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hal.9000ll 02-28-2016 06:40 PM

RedHat
 
Hi,

I am total newbie when it comes up to Linux but trying to eventually become Linux System Administrator working on RedHat Enterprise.

I just installed it and realized I can't install any repos. Every time I get this message when I use "yum install":

Loaded plugins: langpacks, product-id, subscription-manager
This system is not registered to Red Hat Subscription Management. You can use subscription-manager to register.
There are no enabled repos.
Do I have to pay for subscription to be able to play with it since I just started learning linux. It is over kill to through thousands of dollars down the toilet before I even know if this is for me or not.

hydrurga 02-28-2016 06:44 PM

Have a look at this:

https://en.wikipedia.org/wiki/Red_Ha...ux_derivatives

CentOS looks like it might be a good choice.

hal.9000ll 02-28-2016 06:47 PM

Thanks for prompt answer!!! I am aware of CentOS been free but I heard that RedHat is cutting edge and just thought it might be smart to start right from the best. On the other hand I heard it is not very smart for absolutely beginner to play with RedHat in the first place. What is your opinion? Bare in mind guys that I just installed Linux for the first time like 2 hours ago! No previous server or networking experience what so ever. I've been around computers and mess around but pretty new to this whole thing.

timl 02-28-2016 07:42 PM

Hi and welcome on board,

Red Hat Enterprise is most definitely NOT cutting edge. It is a rock solid, mature distribution mostly used as an entreprise server. There is a free version which is Centos. It may be worth a flock through their website.

https://www.centos.org/

If you want to be an admin then the functionality of RHEL is also present in Centos.

If you are however looking for a cutting edge distribution then Fedora is RedHat's development distro.

https://getfedora.org/

While there is a server spin, Fedora is mostly used as a desktop.

HTH

hal.9000ll 02-28-2016 07:45 PM

OK lets flip the coin then. From pure economic prospective which distro is more promising Red Hat or CentOS? I'm going to guess that at list some of you make living working with Linux. Where would it be easier to find a job? CentOS or Red Hat? Are admins comparable payed working on CentOS and Red Hat?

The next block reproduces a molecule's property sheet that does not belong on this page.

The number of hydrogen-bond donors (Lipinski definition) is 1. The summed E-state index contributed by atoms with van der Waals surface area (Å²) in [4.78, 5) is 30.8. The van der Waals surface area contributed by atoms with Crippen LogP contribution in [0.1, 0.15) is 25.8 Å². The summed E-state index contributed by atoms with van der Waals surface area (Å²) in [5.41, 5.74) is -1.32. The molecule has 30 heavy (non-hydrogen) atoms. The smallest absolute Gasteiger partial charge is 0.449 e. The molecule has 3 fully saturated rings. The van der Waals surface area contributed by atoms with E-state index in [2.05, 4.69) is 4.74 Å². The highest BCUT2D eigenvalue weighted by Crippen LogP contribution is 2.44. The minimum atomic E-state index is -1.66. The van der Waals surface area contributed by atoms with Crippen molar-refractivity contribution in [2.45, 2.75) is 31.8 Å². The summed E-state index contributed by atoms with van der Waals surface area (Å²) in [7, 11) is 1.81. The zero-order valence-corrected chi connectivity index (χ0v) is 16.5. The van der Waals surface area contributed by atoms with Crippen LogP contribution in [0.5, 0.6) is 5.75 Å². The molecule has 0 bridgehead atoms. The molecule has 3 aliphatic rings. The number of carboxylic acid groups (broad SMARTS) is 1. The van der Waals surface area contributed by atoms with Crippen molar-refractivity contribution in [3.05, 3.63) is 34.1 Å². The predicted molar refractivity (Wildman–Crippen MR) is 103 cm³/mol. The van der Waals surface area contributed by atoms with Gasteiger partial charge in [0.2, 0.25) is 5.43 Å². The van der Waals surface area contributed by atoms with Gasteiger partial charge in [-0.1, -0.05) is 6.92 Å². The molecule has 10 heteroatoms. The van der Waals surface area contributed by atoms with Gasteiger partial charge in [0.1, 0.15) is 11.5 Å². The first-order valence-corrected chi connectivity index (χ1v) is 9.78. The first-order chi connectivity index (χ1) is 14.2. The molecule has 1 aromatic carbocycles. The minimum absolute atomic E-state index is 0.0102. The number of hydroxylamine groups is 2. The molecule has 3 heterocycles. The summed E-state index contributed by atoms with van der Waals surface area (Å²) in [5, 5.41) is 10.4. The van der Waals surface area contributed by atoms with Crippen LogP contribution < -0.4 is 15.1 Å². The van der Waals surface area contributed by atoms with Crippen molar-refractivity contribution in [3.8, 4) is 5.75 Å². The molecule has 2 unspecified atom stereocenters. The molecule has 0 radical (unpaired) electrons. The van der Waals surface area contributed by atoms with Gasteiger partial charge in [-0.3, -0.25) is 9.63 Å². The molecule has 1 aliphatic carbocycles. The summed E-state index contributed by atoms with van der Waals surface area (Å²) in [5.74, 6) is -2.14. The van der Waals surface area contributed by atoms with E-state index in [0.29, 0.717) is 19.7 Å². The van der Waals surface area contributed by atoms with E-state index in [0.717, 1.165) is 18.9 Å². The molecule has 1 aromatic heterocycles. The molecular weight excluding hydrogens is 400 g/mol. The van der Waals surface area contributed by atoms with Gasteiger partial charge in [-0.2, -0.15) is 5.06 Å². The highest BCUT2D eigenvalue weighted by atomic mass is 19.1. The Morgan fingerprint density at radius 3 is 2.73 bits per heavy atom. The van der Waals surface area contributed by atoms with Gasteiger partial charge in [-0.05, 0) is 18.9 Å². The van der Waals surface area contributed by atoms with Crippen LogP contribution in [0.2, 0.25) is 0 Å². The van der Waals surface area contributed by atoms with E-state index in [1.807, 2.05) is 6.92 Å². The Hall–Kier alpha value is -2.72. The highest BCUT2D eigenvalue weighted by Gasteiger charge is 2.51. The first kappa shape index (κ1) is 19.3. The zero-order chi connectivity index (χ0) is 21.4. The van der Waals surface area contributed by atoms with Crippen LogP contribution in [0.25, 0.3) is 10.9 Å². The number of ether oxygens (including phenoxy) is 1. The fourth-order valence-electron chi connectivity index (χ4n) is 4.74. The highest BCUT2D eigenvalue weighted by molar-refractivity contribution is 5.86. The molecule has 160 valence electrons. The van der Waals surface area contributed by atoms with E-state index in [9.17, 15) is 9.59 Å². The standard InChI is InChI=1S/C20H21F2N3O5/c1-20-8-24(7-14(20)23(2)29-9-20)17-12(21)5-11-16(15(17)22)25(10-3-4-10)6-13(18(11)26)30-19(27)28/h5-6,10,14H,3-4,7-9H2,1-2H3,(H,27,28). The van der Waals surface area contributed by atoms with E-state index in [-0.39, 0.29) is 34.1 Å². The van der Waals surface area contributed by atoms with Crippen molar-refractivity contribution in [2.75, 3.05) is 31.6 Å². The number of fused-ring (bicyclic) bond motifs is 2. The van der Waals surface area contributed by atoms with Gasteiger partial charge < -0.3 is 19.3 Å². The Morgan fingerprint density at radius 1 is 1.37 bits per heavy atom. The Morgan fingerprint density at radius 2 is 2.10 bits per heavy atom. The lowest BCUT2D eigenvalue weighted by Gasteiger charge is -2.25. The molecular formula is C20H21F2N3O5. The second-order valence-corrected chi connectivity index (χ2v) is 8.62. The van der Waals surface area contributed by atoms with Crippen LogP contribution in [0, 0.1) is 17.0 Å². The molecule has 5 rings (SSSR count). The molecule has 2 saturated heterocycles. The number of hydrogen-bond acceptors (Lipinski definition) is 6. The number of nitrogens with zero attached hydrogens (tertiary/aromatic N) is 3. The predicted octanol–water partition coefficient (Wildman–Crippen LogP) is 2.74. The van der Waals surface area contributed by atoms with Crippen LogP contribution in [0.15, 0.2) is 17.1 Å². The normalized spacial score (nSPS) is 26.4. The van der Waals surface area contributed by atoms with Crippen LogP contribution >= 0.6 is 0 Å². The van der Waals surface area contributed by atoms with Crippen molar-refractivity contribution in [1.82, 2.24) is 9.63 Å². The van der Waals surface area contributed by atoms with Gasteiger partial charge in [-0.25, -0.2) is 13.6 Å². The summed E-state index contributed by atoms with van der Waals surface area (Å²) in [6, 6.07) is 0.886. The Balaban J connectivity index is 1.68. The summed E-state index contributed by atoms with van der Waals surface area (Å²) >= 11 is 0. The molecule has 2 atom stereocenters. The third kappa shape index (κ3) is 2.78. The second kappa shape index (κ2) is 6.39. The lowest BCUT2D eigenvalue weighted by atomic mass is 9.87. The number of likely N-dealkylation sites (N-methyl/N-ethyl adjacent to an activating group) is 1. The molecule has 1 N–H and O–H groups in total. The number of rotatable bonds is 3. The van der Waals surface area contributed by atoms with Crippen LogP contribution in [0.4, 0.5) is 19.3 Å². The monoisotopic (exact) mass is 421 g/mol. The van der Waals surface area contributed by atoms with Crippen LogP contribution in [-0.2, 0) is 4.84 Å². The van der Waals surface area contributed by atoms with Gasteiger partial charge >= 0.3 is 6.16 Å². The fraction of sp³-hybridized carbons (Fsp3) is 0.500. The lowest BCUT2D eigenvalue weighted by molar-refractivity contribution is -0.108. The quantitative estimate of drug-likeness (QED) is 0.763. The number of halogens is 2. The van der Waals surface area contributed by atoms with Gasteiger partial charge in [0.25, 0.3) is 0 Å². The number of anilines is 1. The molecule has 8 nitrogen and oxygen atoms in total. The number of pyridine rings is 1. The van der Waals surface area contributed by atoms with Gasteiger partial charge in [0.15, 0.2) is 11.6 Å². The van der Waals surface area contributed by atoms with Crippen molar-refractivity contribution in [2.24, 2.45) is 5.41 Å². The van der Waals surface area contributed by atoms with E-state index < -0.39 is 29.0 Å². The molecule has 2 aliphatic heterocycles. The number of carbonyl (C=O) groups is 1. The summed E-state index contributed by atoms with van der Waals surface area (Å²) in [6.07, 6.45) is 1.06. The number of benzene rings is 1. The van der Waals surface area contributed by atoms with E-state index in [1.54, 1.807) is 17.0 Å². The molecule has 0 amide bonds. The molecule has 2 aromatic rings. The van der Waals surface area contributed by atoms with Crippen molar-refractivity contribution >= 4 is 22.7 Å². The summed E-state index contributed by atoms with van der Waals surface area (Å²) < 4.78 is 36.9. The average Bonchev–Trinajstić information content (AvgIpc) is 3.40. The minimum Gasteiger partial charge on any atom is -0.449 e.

ardvark71 02-28-2016 09:16 PM

Quote:

Originally Posted by hal.9000ll (Post 5507695)
OK lets flip the coin then. From pure economic prospective which distro is more promising Red Hat or CentOS? I'm going to guess that at list some of you make living working with Linux. Where would it be easier to find a job? CentOS or Red Hat? Are admins comparable payed working on CentOS and Red Hat?

Hi...

Welcome to the forum :)

Considering what you said in your first post...

Quote:

It is over kill to through thousands of dollars down the toilet before I even know if this is for me or not.
Since CentOS is very similar to RHEL, it would a lot cheaper for you to find this out using the "free version," which CentOS is. ;)

Regards...

John VV 02-28-2016 09:26 PM

and you can migrate from RHEL to CentOS very easily

or
buy the $299 per year support contract
and USE that support while you learn the RHEL 7.2 operating system

the wiki has the instructions for cent5 and 6
For 7.2 you need to port the instructions
https://wiki.centos.org/HowTos/MigrationGuide

or reinstall
takes only 30 min.
https://www.centos.org/download/

or what i run
ScientificLinux
https://www.scientificlinux.org/


rhel is VERY!!!! conservative in it's approach
the code is VERY well tested and hence OLDER -- it is NOT the "cutting edge"

Fedora is that

hal.9000ll 02-28-2016 09:54 PM

Thanks guys you are awesome! I heard that Linux has very strong community but didn't expect so many helpful advice in short time. I already deleted Red Hat and have CentOS :) Did a little research on line and sure enough everything you guys said is right. I'll defiantly play with CentOS and forget Red Hat for now. I mean after all it is 99% same stuff so if I learn CentOS I automatically know Red Hat.

Now since I told you I'm total beginner. Can you guys point me where to start, what books to get? I bet this has been asked many times so far around this forum so if you can give me a link to some posts that would be great. Do I need some ground knowledge about networks them selves. I already have two books:

The Practice of System and Network Administration (Second Edition) [Thomas A. Limoncelli]
Computer Networking A Top-Down Approach (Sixth Edition) [James F. Kurose]

They appear to be great but again I'm kind of worried it is more then I'll need. I don't plan on waisting time on stuff I wont need. Of course it is nice to have broad knowledge but for now I want to stay on a right path and not steer around. I don't want something that usually takes 2 years for instance to take me 5 years to master just because I'm using wrong path.

John and Timl: I just read and again you guys are right. Fedora is cutting edge where everything is tested first before implemented into Red Hat and then it is passed down to CentOS. I expressed my self wrong by cutting edge I meant rock solid. Of course anything that is cutting edge and opens new frontiers is by definition unreliable and unstable which is obviously not acceptable when you aspire to be OS of choice for large enterprises.


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